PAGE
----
There's something awkward about trying to find a dark horse team in the American Athletic Conference. Not because such teams don't exist, but because the conference itself seems like a dark horse.

Think about it. The AAC was created with the semi-recognizable remnants of the Big East, a former BCS conference. To become a more viable entity, the conference welcomed programs from smaller conferences and even convinced Navy to give up its entire history as an independent to become part of the group.

Now the AAC is fighting to be accepted as the sixth power conference. I don't know if it will ever be accepted as one (it's tough to convince a five-member cartel making a ton of money to suddenly split it six ways), but you can't rule it out.

It's an aspiration that makes the conference a dark horse of a different color.

While I can't look far enough into the future to determine whether the AAC will ever be successful, what I can do is try to figure out whether we'll see a dark horse team within the conference this season.

With both South Florida and Memphis picked to finish in first place in their divisions by the media, neither school was considered for this post (though both are included in a different list). Everyone else was in play, and these are the three teams I believe have the best chance.


USF is the clear-cut favorite in the East as it received all 30 first-place votes. Then there are the Bearcats, who have a nice gap between them and the bottom of the division in the poll, but still find themselves far behind the Bulls in fourth place. It's a prediction that could look foolish given this team's potential.

The Bearcats took a significant step backward last season, finishing at 4-8. This seemed to be a theme to Tommy Tuberville's tenure in town, which is why he was replaced with Luke Fickell. I'm always a bit hesitant to expect a huge step forward in a coach's first season, but Fickell is at least inheriting a team that has plenty of experience.

Cincinnati will have plenty of seniors and juniors playing key roles this year, which is always a blessing to a new coach. Also, while the Bearcats didn't win enough games under Tuberville, compared to the rest of the conference, they recruited well. The only teams to have better classes than the Cats over the last five years in the AAC are UCF, USF and Memphis (if we just look at The Herman Years, Houston was ahead, too).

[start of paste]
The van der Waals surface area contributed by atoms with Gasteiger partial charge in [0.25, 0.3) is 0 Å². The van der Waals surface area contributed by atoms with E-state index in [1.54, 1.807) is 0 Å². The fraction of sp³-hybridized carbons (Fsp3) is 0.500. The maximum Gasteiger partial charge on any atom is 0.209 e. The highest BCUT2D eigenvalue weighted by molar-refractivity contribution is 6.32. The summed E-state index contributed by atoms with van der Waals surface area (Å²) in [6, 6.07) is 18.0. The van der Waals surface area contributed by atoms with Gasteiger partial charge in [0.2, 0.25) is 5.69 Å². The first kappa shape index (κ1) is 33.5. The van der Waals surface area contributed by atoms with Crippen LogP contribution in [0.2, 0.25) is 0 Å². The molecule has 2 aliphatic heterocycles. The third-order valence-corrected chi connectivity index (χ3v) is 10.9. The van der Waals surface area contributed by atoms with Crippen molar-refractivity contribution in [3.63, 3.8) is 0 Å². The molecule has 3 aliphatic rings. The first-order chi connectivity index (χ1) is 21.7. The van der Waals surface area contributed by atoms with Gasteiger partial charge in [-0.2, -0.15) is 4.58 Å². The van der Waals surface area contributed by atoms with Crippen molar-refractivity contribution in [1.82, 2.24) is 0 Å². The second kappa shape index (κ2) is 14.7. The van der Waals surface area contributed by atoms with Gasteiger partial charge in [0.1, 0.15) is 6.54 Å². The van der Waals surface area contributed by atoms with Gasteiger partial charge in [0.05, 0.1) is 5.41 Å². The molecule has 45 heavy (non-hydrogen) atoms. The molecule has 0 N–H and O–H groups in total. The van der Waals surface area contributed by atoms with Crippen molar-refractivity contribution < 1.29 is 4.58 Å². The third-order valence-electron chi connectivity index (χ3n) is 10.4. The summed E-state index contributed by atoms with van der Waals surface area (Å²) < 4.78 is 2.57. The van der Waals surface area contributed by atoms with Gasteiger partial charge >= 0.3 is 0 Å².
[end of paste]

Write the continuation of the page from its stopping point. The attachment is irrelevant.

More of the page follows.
The schedule has some bonuses as well. While facing Navy on the road won't be much fun, the other two West teams the Cats draw are SMU and Tulane. That's a friendly draw overall, as Cincy will avoid both Houston and Memphis.

A primary concern for Cincinnati will be its offensive line. No offensive line in the AAC has fewer career starts than Cincinnati's unit.


Houston won a Peach Bowl against Florida State two seasons ago. Last year, the Cougars were picked by quite a few people to not only win the AAC but reach the College Football Playoff. These two facts are probably making it pretty difficult for you to consider the Cougars a dark horse, but I assure you that quite a bit has changed since then.

First of all, Tom Herman is gone. Texas came calling and now a former Texas quarterback, Major Applewhite, is in charge at Houston. Also, even if Houston had very high expectations heading into 2016, it only managed to go 5-3 in conference play.

So just because some thought it was a juggernaut doesn't make it one.

This year, the Cougars have been chosen to finish second in the West behind Memphis, which is precisely where I'd put them had I been asked to vote. But I'd also be wary of what this Houston team can do.

While there are some key losses to account for, Herman recruited well, and a lot of those recruits are juniors and seniors now. Furthermore, even with a new quarterback -- you may remember Kyle Allen from his days at Texas A&M -- the Cougars offense still has Duke Catalon at running back, and Catalon will be rushing behind one of the most experienced offensive lines in the AAC. Former five-star Ed Oliver still anchors the defense.

There is a lot of talent here, and that talent raises this team's potential.

Houston also has a slight advantage because the annual meeting with Memphis will be played in Houston this season, as will its showdown with Navy.

Houston failed to meet expectations last year. It could easily exceed them this year.


A lot will have to go right for the Knights, but if it does, this is a team that could surprise a lot of people. OK, maybe not that many, as they were picked to finish second in the division, but nobody gave them a first-place vote while doing so.

There's plenty of potential here. One reason for this is how quickly things turned around under Scott Frost last year. Frost inherited a team coming off a winless season and somehow got the Knights to a bowl game. While expecting another six-win improvement in 2017 is foolish, just half that number would make this team a real contender in the AAC.

Where things get sketchy is the overall experience of the roster. Working in UCF's favor is the fact it has one of the most veteran offensive line units in the conference (only Memphis' OL has more career starts). Working against the Knights is that the rest of the roster is inexperienced, as there are only six seniors projected to start this year.

The wild card will be the youth of this roster. Frost's first recruiting class at UCF finished fourth in the conference. His 2017 class was rated the best in the AAC.

While expecting sophomores and freshmen to be key contributors early typically leads to a lot of losses, if some of those new additions prove to be helpful, it could boost UCF's stock this season.